If you want a very brief rundown of the ideas I’ve laid out in this article, scroll to the section with the big iceberg infographic. If you want to understand the research and statistics that lead me to develop the business advisory clientele iceberg, then you’re a rare breed of reader, and with all my heart, I hope I don’t disappoint you. Read on.
This story starts with a wide-eyed, newly employed Spotlight Reporting SDR: me. My role was to contact people trialling our software, discuss their needs and what they’re trying to achieve, and connect them with the right people or resources to succeed.
Very early on I noticed two distinct patterns. I would come across the ideal boutique advisory firm: an accountant who had just opened their own practice, had 20-30 clients all of whom were on a fixed rate monthly package complete with a report, forecast, and advisory meeting. These accountants typically had a very high average revenue per client, far fewer headaches, and definitely a deep understanding of their clients and their clients businesses'.
The other pattern? A senior accountant or director from a well established firm starts a trial, and tells me they’ve been approached by one of their clients with a request for some reports, maybe a forecast. After some questioning it usually becomes clear that they have a desire to provide more advisory, but just don’t see any potential in their current client base to justify anything short of ad-hoc services. How many clients do these firms typically have? Around 200.
Why is there such a stark contrast between the two, and is the latter correct in their analysis of their client base? Let’s take a look.
Now before I dive into it I should caveat the following with: yes, soft-skills and your client base are factors here. An accountant who has 100 sole trader clients may not be able to get even a majority of them onto reporting, forecasting, or business advisory services—BUT in my experience, the vast majority of firms won’t have this problem. There’s no shortage of research and data to support my anecdotal experiences.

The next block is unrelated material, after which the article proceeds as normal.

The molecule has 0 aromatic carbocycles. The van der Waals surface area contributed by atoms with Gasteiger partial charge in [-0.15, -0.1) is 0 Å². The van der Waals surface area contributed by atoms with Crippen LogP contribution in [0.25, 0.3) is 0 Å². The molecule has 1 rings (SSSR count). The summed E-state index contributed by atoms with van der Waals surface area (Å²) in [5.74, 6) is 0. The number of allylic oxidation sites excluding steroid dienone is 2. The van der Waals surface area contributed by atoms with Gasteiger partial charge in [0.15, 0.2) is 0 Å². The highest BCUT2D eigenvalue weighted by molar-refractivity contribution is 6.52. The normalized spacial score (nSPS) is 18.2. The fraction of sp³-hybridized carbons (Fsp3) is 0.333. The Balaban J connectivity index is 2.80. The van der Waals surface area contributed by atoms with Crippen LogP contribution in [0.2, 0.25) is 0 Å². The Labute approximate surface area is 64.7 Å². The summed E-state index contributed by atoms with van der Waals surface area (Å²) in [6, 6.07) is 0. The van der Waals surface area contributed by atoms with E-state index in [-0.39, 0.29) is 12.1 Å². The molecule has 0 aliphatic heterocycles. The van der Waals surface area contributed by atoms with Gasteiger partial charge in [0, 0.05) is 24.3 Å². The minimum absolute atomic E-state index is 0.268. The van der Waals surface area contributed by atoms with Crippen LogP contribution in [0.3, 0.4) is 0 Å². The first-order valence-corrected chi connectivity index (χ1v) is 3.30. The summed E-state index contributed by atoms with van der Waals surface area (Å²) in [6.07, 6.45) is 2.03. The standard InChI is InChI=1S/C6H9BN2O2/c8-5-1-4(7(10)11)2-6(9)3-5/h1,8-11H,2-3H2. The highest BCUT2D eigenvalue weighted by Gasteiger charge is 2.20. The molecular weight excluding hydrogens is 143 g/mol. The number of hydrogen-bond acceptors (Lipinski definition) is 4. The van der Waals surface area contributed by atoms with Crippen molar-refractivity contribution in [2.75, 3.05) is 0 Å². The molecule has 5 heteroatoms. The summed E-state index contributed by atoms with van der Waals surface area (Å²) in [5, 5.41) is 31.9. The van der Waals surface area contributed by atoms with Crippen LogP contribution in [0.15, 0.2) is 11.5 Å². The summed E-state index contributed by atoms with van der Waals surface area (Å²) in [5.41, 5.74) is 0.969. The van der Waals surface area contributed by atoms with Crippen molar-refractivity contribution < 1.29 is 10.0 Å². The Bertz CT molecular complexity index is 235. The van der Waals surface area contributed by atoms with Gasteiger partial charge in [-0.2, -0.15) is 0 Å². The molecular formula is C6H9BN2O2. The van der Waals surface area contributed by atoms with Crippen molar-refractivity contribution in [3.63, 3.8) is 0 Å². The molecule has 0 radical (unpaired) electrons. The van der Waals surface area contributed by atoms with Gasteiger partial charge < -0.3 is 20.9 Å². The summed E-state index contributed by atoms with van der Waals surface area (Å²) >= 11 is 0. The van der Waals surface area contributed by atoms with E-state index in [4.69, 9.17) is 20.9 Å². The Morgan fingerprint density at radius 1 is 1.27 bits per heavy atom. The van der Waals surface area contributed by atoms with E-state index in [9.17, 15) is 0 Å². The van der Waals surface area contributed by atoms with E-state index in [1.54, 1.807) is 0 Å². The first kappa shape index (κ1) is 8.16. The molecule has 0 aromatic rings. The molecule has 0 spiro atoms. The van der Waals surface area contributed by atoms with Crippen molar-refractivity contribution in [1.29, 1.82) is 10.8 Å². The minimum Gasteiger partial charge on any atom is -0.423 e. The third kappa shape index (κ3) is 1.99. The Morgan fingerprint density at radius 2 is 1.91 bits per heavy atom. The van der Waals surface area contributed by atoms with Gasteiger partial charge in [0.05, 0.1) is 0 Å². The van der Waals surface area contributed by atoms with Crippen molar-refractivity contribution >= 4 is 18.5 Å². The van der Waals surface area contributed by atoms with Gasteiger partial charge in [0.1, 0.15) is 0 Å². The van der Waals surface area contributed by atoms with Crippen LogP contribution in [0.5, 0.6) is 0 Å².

In 2018, NAB released an industry report detailing the perspectives of SMEs and their accountants in the context of accounting services. In many areas, there was an alarming disconnect between what SMEs wanted, and what their accountants thought they wanted.
So what became of the aforementioned director, their firm, and their substantial client base? Well… typically they journeyed no further into their advisory adventure because they, like the accountants in the NAB report, underestimated the wants and needs of their clients.
To the accountant who reactively offers these services, I say, you’ve struck gold and you haven’t even realised. The gap between supply and demand has shrunk in recent years, but it’s still well felt by SMEs, and under capatilised on by accounting firms.
A succinct way of thinking about it is with the ever popular iceberg analogy. Your one or two clients who have proactively approached you and asked for these services are just the tip of the iceberg. 21% want Business Strategy, 17% wants Business Analytics, 10% want budgeting and forecasting, and 12% want Business Planning. If you’re an accountant and one of your clients approaches you with a request for advisory services you’re just seeing the tip of the iceberg. There’s a whole lot more under the surface.
There is a lot that you, as an accountant, can do, to tap into the demands in the market. For starters, the same NAB study found that:
1. SMEs do not believe they have adequate financial literacy and
2. 54% of them found their accountant through a recommendation or referral.
The work you put in won’t pay off linearly. Like a lot of things, you’ll eventually hit a critical mass and have more business than you know what to do with, but to get a few simple things right:
1. If one or two of your clients approach you requesting business advisory services, don’t approach it as a ‘value-add,’ but as a priority. Business Advisory services are highly valued, and if your advisory clients are getting the services they need, they will always recommend you to other businesses who are in need of an accountant when the chance arises. People love being the one to give a good referral but they won’t stake their reputation on someone they aren’t completely satisfied with.
2. Be proactive. Those one or two clients are just the tip of the iceberg, and there’s a whole lot of mass underwater. Ask your clients for feedback frequently, and give them the chance to tell you what they want. You’ll be surprised at the low-hanging fruit you’ll find.
3. Market your advisory services to your current clientele. The best way to do this is to give them value upfront for free. You can use a Spotlight trial to create free management reports for each one of your clients, with very little effort and time. We’ve seen firms have amazing uptake from such an exercise.
The full NAB Report can be found here. I encourage you to read it.